To understand what the editorial team is looking for, browse through the books in your chosen genre and look for the average number of user reviews. There’s no sense in applying for a Featured Deal until you can compete with this number. If you’re light on write-ups, don’t despair! Check out our guide on how to get book reviews, complete with advice from top Reedsy publicists.

It’s highly unrealistic (read: a waste of time) to apply for a BookBub Featured Deal for a new release, as you won’t have any reviews to show for it. If you want your book launch to go off with a bang, you could submit your book to Reedsy’s reviewers and gain exposure to thousands of new readers, or you could try another one of their products: Featured New Releases.

Tip #2: Polish your product pages on all retailers

What else do BookBub’s curators look at when evaluating a title? The same thing that readers do: the book’s product pages. Their goal is the same as yours: to sell as many books as possible. So they want to make sure that the titles they feature are optimized to drive sales. In particular, this means:

  • The book description is written in a way that will hook and convert readers
  • The sales page features editorial reviews or accolades, ideally from well-known publications or influencers
  • The book cover design is professional and matches genre expectations

Genre expectations regarding covers can change quite drastically, so if you can’t get a Featured Deal for a book published 3 or 4 years ago, consider rebranding. Not only will a new professional cover boost your chances of getting a Deal, it’ll also snag you more clicks and potential sales.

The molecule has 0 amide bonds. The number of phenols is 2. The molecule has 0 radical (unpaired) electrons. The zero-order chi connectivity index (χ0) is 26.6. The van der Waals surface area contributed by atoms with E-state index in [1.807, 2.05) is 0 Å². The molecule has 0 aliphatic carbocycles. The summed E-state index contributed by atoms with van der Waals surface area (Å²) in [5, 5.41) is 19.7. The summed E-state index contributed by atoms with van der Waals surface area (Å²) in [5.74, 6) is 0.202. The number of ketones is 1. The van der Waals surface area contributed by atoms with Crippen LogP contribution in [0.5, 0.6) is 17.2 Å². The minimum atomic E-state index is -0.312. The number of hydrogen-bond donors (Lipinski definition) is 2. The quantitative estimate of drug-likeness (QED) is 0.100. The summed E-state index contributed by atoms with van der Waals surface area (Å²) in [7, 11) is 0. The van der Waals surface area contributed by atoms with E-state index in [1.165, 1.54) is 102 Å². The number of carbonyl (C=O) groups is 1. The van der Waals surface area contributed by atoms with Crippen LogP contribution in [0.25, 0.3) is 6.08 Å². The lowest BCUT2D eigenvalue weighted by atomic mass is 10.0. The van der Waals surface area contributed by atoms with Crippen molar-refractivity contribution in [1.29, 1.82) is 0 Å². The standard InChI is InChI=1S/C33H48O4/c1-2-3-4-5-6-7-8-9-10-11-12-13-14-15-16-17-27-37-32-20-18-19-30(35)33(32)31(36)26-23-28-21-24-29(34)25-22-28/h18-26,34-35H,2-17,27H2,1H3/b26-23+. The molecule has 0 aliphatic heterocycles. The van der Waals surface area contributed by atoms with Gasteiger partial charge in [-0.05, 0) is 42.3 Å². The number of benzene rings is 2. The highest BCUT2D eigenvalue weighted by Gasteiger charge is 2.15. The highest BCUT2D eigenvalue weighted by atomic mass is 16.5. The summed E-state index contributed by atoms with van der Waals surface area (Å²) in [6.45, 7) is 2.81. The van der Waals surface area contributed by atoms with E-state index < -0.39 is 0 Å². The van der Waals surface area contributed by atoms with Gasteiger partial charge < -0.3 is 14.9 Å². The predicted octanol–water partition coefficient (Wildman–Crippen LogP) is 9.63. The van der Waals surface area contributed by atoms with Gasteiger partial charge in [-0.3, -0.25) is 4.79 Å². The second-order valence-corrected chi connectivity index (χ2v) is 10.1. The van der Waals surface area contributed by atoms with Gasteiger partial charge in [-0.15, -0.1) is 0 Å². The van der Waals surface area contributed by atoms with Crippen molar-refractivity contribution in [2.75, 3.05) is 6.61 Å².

Tip #3: Keep submitting (download our free BookBub calendar)

Even if you get everything right, and BookBub’s editors think your book would make for a great deal, they may end up declining it in favor of other, more attractive deals submitted at the same time.

In other words, your chances of snagging that coveted Deal also depend on the competition. And the level of competition depends on timing.

What’s the solution? Keep submitting! BookBub allows you to re-submit a book every 30 days. So if you have a long list of books, you can maximize your chances of landing a deal by continuously submitting your books on a 30-day rolling basis.

Now, if a Deal is accepted, BookBub won't feature the same indie author for another 30 days, or the same book for another 6 months. So keeping track of when you can and cannot submit each book can quickly become a headache. But don’t worry! You can download our free BookBub submission calendar — originally created by indie author Nick Thacker — to help you get all your ducks in a row. 🦆 🦆 🦆

Enter your email address to download our free BookBub submissions calendar!

You'll get it in your email inbox right afterward.

Tip #4: Be flexible with your re-submissions

You know what they say about “doing things the same way and expecting different results”. To hedge your bets a little, switch up your re-submissions.

The first thing to try is changing the price point. BookBub’s goal is to offer the best possible deals to their audience. So the lower you can go in terms of price, the higher your chances of being accepted. If you’ve been trying to get a $0.99 Deal for months without success, try applying for a free deal.

Indicating your flexibility with your chosen discount dates also increases your chances of landing that deal. Do note, however, that BookBub only schedules Featured Deals up to 30 days in advance. So make sure you’re ready to drop your price if you’re accepted.